I’d traveled the globe, and I’d lived in Finland, France, and Australia. Now in America I felt as if I’d arrived not in the land of Thomas Jefferson, Abraham Lincoln, and Martin Luther King, but in that proverbial nineteenth-century banana republic of extremes— entrenched wealth, power, and privilege on the one hand and desperate poverty, homelessness, and misfortune on the other. A cliché, yes. But that makes the reality of it no less brutal. Never before had I seen such blatant inequality, not in any other nation in the modern industrialized world.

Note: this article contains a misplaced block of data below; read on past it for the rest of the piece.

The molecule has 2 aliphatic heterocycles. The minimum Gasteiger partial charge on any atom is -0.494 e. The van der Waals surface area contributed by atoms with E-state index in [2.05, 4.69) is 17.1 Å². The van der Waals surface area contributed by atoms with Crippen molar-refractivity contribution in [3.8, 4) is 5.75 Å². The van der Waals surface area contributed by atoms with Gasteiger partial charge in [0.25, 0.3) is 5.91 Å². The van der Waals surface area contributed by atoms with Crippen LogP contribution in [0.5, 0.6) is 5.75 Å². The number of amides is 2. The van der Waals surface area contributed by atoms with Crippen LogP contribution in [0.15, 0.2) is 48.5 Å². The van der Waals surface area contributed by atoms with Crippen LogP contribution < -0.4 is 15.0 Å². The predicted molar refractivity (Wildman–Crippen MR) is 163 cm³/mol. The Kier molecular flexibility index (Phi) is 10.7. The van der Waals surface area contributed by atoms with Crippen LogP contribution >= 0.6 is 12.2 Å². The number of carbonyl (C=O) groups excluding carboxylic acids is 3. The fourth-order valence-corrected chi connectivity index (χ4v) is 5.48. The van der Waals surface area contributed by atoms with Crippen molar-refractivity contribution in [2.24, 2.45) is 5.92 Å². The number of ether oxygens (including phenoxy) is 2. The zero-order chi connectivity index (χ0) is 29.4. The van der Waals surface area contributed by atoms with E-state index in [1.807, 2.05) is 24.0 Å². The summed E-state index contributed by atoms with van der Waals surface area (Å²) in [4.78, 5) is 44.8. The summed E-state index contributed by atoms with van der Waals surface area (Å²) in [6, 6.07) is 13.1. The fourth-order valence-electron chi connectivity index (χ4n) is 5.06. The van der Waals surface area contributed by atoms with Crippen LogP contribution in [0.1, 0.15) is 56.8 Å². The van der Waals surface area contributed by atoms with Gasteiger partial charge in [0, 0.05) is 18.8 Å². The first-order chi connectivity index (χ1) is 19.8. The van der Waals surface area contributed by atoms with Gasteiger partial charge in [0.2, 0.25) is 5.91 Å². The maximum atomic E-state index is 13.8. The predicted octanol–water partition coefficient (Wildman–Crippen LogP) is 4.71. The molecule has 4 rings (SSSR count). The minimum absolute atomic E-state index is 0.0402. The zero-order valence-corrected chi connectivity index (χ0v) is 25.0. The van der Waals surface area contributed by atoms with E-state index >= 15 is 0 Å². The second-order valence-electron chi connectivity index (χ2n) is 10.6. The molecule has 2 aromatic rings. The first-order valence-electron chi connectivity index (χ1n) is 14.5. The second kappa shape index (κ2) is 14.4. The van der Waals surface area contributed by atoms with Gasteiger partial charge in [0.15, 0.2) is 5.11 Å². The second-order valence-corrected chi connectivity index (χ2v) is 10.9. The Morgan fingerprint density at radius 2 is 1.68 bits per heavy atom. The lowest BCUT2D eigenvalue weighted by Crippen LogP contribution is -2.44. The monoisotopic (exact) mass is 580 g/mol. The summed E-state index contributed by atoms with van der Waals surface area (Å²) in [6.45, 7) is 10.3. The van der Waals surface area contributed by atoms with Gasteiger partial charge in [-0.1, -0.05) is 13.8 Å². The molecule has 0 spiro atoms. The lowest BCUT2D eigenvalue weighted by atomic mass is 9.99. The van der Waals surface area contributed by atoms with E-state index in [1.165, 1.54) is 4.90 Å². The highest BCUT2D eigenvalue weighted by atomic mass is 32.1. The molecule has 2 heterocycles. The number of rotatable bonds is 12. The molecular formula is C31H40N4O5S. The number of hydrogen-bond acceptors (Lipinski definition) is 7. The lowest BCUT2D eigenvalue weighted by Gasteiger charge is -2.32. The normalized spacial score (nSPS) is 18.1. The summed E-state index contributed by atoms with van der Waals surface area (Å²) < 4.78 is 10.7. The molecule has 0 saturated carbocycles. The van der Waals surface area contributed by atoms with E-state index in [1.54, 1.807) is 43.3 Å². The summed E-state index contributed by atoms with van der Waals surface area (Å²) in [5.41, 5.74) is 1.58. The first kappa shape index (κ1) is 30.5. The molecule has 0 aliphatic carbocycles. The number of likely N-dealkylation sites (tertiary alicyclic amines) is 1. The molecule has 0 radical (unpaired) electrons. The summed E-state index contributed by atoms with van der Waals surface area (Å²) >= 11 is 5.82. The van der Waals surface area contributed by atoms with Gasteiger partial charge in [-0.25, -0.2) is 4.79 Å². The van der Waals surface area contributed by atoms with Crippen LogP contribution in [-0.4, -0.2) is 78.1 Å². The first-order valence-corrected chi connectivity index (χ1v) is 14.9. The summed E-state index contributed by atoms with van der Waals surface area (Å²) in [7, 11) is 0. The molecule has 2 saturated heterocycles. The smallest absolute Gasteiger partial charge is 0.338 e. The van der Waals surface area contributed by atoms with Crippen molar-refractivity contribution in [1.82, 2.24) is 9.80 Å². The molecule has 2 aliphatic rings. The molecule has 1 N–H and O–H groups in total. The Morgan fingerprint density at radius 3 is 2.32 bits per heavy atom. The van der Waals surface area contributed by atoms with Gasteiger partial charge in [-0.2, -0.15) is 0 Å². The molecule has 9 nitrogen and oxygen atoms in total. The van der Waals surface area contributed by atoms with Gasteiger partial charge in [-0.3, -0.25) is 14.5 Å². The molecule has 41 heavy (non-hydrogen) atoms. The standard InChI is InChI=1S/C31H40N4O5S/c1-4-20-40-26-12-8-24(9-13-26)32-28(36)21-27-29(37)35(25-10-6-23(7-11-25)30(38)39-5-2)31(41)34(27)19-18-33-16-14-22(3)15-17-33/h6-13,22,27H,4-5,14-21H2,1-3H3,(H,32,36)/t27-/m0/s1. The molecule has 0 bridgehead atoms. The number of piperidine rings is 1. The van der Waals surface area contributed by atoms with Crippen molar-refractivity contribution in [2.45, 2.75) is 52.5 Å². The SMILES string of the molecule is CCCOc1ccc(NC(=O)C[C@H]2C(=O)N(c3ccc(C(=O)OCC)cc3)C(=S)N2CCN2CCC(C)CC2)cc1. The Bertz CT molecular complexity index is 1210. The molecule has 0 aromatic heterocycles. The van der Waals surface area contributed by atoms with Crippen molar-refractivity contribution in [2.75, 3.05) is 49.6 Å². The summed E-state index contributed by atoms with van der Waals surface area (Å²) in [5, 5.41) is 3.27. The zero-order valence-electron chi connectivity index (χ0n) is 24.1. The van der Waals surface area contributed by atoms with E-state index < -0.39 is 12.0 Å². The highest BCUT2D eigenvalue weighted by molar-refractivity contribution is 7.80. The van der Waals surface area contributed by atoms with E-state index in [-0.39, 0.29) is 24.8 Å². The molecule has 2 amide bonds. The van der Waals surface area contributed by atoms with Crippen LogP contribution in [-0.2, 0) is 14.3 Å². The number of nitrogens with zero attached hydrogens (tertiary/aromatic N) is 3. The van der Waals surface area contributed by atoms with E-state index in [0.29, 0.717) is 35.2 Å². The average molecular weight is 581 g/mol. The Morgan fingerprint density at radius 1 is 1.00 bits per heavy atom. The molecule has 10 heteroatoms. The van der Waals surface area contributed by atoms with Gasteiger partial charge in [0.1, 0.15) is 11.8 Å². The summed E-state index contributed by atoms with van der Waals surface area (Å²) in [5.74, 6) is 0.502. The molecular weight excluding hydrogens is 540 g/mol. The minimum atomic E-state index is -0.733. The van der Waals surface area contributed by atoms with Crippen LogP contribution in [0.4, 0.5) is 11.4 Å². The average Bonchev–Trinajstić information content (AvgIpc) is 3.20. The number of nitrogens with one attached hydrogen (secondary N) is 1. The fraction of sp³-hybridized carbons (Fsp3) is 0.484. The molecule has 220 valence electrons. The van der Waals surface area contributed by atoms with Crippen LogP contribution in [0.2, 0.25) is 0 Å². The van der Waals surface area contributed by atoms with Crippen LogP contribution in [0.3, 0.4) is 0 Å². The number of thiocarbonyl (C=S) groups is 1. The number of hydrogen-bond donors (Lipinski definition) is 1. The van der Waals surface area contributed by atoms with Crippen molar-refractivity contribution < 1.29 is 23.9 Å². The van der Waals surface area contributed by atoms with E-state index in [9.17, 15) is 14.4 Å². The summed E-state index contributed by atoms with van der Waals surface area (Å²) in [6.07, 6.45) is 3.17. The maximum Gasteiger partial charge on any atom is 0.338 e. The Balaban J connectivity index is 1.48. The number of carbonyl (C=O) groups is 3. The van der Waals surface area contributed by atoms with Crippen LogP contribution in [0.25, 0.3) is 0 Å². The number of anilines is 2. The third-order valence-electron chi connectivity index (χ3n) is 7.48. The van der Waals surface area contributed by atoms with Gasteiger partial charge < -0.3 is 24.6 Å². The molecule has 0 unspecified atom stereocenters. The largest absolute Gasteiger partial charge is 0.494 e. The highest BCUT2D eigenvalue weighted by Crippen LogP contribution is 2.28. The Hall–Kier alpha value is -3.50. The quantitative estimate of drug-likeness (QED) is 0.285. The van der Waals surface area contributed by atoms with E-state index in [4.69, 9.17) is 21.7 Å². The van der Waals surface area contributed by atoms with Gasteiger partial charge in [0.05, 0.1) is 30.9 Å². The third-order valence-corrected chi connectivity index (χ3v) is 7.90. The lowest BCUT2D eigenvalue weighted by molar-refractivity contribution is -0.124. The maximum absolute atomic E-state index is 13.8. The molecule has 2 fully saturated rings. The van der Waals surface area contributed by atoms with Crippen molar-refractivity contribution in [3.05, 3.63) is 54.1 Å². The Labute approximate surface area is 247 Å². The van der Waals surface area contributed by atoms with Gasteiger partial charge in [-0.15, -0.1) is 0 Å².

For someone coming from a Nordic country, it’s hard to comprehend the kinds of income inequalities one encounters in the United States. The twenty-five top American hedge fund managers made almost one billion dollars— each— in 2013, while the median income for an American household hovered around fifty thousand dollars. At the same time homeless shelters were overflowing with record numbers of people seeking help. It’s telling that many of them were not drug addicts or the mentally ill, but working families. The United States has returned to the age of the Rockefellers, Carnegies, and The Great Gatsby, and the trend in that direction isn’t showing signs of slowing. After the financial crisis, incomes for the wealthiest bounced back quickly, while the vast majority of Americans saw little improvement. Between 2009 and 2012, the top 1 percent captured more than 90 percent of the entire country’s gains in income. This is not a problem that is only connected to the financial crisis. The share of income going to the richest Americans— the 1 percent, or even the 0.1 percent— has grown dramatically in recent decades, while the rest of America has faced stagnating incomes or even seen wages diminish.